Manpreet Sekhon migrated to Australia in 2005 with the dream of running her own restaurant. Now with three openings under her belt, the 'curry queen' is shaking up Melbourne’s dining scene - and expectations around Indian food.
Eight years ago, when Ms Sekhon opened her first restaurant in Geelong, her focus was on providing diners with a better understanding of Indian cuisine.
Speaking to SBS Punjabi, the chef and entrepreneur says, “I wanted to introduce Australia to an authentic side of Indian cuisine with a modern blend."
- Affectionately known as the 'curry queen', chef Manpreet Sekhon is the proud owner of three successful restaurants in and around Melbourne
- She migrated to Australia in 2005
- Ms Sekhon turned her hospitality dream into reality when she opened her first restaurant in Geelong in 2016
The mum of two, who is affectionately called ‘curry queen’, says she earned the nickname after her restaurant Eastern Spice was voted number one in Geelong’s Foodie Favorites poll - and it stuck.
“I was not even aware that some kind of poll was going on. Giving my customers hearty meals has been my only focus over the years.
"But when the people of Geelong lovingly started calling me ‘curry queen’, it gave me so much power to move forward,” she says.
'Beyond butter chicken'
In the years since opening her first restaurant, Ms Sekhon says she has had to contend with many forms of culinary ignorance.
“People used to question me, why isn't your butter chicken sweet? It did take me some years to change people’s perspective of Indian curries beyond certain tastes, but I am glad I did change it to some extent,” she says.
"Many cannot think about Indian food beyond red and yellow curries while Indian food contains a lot of flavours that are yet to be celebrated and accepted in foreign lands."
The restaurateur adds that she is just getting start.
“The contemporary Indian flavours I grew up with go beyond butter chicken, and I want to introduce that change in the Australian culinary landscape,” she says.
Her second restaurant, Masti in Fitzroy, Melbourne, launched during the pandemic, and it was followed recently by a third, Elchi, in the Melbourne CBD.“I started small, but with the love of my customers, I have grown big within years,” she says.
Making a career after marriage
Hailing from Ludhiana, in India's Punjab state, Ms Sekhon was exposed to traditional Indian cuisine from a very young age.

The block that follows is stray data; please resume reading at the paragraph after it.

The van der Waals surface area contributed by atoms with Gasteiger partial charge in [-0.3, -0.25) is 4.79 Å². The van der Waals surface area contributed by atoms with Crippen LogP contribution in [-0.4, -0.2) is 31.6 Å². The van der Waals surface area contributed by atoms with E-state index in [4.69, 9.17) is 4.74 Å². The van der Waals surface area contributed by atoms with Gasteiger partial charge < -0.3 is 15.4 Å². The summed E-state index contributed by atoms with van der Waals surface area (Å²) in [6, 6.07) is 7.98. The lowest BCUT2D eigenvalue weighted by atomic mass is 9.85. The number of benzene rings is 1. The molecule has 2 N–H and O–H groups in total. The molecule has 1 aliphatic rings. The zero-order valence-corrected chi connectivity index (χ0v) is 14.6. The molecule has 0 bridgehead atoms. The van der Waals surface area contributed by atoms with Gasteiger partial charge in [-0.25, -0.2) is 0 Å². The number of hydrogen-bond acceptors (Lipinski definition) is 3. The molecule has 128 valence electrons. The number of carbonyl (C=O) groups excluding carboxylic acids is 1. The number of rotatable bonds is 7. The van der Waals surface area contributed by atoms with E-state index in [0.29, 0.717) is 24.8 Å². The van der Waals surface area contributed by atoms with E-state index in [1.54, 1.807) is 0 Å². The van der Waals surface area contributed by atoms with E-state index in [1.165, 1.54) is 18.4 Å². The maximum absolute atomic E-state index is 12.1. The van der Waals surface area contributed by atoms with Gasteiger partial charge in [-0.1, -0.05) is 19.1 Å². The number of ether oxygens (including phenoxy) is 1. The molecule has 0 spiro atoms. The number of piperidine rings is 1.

She developed a love for the kitchen from her childhood when she would help her mother cooking. But she says her ideas only became a vision after her wedding.
“People say a girl’s career is finished after marriage, but my career started after marriage,” she says.
She credits her father in law, Gurcharan Singh Sekhon, with helping her break stereotypes. He was the one that encouraged her to take a hospitality degree in 2001.
“Whenever I used to cook, my father in law used to be so happy and always said that my hands have some kind of magic," she says.
As a chef, Ms Sekhon worked for a five-star hotel named Park Plaza in Ludhiana for four years.
“Back in the 2000s I was the only female chef there. The restaurants or kitchens generating business were dominated by male chefs in those times,” she says.In 2005, Ms Sekhon migrated to Australia with a dream to take her cooking to another level.
“Cooking delicious meals at home has been a tradition for Indian women since time immemorial, but I wanted to take my culinary skills from the kitchen to the restaurant industry,” she says.
For a small business owner to stand out in a city like Melbourne, where thousands of food options are available, is tough, let alone succeeding.
Having 20 years of experience in the hospitality industry now, Ms Sekhon says her secret kitchen ingredient is garam masala which she makes by grinding raw spices.
“Our customers are at the heart of what we do. My simple rule is to never serve anything on the table that you can’t eat yourself," she says.
With an innovative menu and a bold, inviting venue, Ms Sekhon says there is no stopping you if you know what you are doing.
“Running a business is hard, and being a mum it’s even harder, but women have been defying gender tags for ages, and so am I,” she says.
Click on the audio player to listen to this conversation in Punjabi.